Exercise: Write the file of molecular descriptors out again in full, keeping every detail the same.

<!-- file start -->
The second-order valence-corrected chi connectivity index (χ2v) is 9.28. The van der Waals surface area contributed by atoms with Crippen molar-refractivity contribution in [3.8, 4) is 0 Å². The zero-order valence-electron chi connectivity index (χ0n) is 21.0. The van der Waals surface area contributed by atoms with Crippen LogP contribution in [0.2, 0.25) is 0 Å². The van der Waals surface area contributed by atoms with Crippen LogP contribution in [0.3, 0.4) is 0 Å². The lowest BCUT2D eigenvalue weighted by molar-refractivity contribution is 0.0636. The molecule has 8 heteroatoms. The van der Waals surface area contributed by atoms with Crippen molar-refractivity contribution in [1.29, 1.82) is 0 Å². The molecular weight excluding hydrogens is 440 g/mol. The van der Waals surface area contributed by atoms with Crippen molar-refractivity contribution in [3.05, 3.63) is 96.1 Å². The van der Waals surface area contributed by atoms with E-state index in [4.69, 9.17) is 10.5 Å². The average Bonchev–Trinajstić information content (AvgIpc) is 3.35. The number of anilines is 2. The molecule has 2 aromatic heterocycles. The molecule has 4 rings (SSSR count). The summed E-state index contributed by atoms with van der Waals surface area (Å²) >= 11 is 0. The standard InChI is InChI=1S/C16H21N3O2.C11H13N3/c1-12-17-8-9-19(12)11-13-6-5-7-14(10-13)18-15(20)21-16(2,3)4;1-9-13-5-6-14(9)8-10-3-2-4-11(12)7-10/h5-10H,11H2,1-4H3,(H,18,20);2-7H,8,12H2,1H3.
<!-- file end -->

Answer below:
The second-order valence-corrected chi connectivity index (χ2v) is 9.28. The van der Waals surface area contributed by atoms with Crippen molar-refractivity contribution in [3.8, 4) is 0 Å². The zero-order valence-electron chi connectivity index (χ0n) is 21.0. The van der Waals surface area contributed by atoms with Crippen LogP contribution in [0.2, 0.25) is 0 Å². The van der Waals surface area contributed by atoms with Crippen LogP contribution in [0.3, 0.4) is 0 Å². The lowest BCUT2D eigenvalue weighted by molar-refractivity contribution is 0.0636. The molecule has 8 heteroatoms. The van der Waals surface area contributed by atoms with Crippen molar-refractivity contribution in [1.29, 1.82) is 0 Å². The molecular weight excluding hydrogens is 440 g/mol. The van der Waals surface area contributed by atoms with Crippen molar-refractivity contribution in [3.05, 3.63) is 96.1 Å². The van der Waals surface area contributed by atoms with E-state index in [4.69, 9.17) is 10.5 Å². The average Bonchev–Trinajstić information content (AvgIpc) is 3.35. The number of anilines is 2. The molecule has 2 aromatic heterocycles. The molecule has 4 rings (SSSR count). The summed E-state index contributed by atoms with van der Waals surface area (Å²) >= 11 is 0. The standard InChI is InChI=1S/C16H21N3O2.C11H13N3/c1-12-17-8-9-19(12)11-13-6-5-7-14(10-13)18-15(20)21-16(2,3)4;1-9-13-5-6-14(9)8-10-3-2-4-11(12)7-10/h5-10H,11H2,1-4H3,(H,18,20);2-7H,8,12H2,1H3.